What happened next is kinda unclear. The manga was a hit, but instead of leveraging that success to drive sales of Magic, WotC decided to spin the franchise off into a whole new game. In 2002, the manga was adapted into an anime, and Wizards partnered with a Japanese company to publish Duel Masters.
Despite its strange origins, Duel Masters managed to set itself apart mechanically in a couple important ways. Most importantly, it abandoned lands.
One of the quirks of playing Magic is that there's always a chance you'll draw too many lands (mana flood), or too few (mana screw). Either way, your deck basically rolls over and presents its belly for your opponent to kick.
Every game that imitates Magic takes one look at mana screw and says, "No, thank you." Duel Masters solved this age-old problem by getting rid of land cards and letting you play any card upside down to your mana zone. Magic actually borrowed this mechanic back (after a fashion) with modal double-faced cards in Zendikar Rising.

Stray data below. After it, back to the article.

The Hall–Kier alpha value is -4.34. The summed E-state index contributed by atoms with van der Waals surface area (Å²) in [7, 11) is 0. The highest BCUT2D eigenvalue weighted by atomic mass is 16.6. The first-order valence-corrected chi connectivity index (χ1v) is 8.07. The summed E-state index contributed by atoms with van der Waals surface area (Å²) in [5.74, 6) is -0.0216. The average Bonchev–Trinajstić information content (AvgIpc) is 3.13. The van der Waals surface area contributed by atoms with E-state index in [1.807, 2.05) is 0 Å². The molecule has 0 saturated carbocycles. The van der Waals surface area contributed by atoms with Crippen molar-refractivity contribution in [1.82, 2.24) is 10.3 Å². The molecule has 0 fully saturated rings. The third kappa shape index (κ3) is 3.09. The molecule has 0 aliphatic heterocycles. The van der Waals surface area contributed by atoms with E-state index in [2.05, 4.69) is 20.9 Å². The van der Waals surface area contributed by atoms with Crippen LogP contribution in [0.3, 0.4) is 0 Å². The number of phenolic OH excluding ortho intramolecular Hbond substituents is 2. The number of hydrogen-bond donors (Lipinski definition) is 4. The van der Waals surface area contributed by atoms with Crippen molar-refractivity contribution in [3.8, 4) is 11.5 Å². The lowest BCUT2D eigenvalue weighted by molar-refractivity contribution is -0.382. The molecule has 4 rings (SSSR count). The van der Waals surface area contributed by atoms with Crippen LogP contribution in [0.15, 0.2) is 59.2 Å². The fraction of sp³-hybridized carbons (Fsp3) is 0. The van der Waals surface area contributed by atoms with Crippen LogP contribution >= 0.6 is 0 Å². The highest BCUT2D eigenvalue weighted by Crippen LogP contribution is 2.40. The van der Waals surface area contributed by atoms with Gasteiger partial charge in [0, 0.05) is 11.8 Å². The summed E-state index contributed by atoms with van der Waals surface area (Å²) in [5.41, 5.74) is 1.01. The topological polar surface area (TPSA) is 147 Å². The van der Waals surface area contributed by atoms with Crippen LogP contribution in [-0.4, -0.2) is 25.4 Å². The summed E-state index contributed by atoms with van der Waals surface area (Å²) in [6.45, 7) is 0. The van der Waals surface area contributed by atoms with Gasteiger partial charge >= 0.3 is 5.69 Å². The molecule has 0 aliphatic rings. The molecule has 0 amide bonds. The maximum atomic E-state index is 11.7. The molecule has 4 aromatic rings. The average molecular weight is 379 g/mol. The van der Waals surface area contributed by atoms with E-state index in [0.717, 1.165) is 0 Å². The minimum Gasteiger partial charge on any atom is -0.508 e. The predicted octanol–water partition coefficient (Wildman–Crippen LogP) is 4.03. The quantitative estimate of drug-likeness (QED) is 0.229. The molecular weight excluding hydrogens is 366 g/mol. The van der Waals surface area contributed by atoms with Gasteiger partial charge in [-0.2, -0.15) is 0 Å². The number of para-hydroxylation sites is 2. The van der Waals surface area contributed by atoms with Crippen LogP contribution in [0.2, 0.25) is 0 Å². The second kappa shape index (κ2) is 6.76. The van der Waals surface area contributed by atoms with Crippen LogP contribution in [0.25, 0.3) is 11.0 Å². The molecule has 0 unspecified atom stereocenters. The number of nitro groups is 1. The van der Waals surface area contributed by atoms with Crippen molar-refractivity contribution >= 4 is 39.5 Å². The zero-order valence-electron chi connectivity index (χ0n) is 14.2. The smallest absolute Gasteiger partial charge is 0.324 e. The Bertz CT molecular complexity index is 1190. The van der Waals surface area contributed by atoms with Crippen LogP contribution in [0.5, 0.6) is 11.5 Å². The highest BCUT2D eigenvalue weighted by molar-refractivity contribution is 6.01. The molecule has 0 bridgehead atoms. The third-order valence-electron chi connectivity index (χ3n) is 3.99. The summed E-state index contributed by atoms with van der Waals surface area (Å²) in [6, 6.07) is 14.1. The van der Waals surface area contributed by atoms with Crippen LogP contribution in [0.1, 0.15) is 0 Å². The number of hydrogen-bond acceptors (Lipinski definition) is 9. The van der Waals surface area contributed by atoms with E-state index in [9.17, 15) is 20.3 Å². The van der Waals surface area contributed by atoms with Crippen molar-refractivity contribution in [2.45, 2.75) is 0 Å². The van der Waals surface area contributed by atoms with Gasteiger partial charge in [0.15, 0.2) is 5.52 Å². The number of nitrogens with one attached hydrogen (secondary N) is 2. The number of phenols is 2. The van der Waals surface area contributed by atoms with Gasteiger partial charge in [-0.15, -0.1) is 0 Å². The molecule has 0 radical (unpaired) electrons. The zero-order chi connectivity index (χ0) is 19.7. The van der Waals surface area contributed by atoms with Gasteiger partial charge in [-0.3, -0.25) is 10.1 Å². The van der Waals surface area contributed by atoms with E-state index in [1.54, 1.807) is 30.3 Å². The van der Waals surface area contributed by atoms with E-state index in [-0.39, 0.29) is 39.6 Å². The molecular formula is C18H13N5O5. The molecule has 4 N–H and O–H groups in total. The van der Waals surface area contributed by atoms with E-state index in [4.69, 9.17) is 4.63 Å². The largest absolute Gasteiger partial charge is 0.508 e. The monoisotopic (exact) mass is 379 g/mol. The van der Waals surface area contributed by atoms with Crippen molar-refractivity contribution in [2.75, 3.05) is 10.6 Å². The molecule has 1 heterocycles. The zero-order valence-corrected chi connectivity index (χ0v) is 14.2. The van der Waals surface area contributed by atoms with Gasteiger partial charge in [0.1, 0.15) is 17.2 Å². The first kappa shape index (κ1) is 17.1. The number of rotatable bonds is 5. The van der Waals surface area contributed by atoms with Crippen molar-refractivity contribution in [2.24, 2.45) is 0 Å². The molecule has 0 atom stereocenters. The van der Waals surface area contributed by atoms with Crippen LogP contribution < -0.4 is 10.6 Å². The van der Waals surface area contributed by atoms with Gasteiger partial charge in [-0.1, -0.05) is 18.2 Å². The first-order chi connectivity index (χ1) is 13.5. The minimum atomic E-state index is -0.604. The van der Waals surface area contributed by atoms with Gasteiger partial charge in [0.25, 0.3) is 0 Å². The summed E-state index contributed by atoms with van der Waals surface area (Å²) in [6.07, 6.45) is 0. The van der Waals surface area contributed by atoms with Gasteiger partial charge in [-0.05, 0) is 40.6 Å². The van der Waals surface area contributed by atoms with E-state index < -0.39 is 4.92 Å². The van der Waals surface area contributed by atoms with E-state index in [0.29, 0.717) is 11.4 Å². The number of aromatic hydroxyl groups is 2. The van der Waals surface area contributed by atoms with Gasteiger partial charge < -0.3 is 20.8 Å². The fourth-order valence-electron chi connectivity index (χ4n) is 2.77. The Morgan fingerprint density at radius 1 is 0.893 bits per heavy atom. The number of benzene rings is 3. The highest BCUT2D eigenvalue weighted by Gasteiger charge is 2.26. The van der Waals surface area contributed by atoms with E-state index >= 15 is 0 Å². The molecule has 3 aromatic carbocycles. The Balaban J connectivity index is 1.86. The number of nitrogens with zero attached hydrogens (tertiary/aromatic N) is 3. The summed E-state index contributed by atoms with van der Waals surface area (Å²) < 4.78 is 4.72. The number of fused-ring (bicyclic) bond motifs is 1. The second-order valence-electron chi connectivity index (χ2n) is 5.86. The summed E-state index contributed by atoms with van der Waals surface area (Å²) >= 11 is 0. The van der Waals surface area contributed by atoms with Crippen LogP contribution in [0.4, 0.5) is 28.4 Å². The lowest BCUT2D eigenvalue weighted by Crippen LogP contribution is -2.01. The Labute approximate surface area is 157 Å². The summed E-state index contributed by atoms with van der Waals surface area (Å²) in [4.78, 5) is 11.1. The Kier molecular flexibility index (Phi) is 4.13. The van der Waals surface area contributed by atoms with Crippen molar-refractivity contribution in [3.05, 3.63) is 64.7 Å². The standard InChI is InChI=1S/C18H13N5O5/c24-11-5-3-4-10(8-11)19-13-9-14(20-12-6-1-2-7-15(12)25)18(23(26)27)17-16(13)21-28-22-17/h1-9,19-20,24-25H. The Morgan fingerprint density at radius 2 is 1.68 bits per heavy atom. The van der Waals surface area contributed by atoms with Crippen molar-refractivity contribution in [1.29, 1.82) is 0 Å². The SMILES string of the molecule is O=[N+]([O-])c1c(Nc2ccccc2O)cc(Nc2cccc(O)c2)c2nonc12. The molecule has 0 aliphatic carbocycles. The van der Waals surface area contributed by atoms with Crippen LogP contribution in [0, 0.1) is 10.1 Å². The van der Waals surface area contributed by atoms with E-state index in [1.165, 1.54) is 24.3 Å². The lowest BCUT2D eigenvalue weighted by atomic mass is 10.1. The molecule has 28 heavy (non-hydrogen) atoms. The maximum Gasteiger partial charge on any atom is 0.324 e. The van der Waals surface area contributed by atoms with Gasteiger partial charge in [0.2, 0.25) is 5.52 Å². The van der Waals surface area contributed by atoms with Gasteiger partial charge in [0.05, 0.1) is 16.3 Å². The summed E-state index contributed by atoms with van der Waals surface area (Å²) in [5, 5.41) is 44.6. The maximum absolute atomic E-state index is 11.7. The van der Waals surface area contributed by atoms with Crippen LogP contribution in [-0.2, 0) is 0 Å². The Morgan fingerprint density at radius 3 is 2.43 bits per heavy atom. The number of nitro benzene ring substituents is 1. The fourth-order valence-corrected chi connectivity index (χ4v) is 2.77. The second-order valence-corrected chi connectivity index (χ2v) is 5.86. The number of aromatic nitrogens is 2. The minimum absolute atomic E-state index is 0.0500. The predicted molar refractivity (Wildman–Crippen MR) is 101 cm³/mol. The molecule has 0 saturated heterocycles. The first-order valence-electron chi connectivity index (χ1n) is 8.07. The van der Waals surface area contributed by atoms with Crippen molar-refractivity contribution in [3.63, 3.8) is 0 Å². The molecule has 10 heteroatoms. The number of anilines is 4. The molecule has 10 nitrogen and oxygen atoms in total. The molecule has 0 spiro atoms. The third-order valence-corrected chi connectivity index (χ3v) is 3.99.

Duel Masters is still going strong in Japan. In the U.S., it never fared as well. WotC brought the game across the Pacific in 2004, but canceled it just two years later. A second attempt to bring Duel Masters to the U.S. suffered the same fate eight years later, starting in 2012 and ending in 2014.
If you're interested in checking out the game, the online community Duel Masters Reborn is keeping it alive for English-speakers. But if all you want is a laugh, I can't recommend the 2004 English dub of the original anime highly enough. It's a self-aware gag dub in the mode of Kung Pow! Enter the Fist. (Imagine if LittleKuriboh of Yu-Gi-Oh Abridged fame got to direct an official release.)
"What if we made Magic, but as a board game?"
Why So Similar?
According to Underground Games's Kickstarter,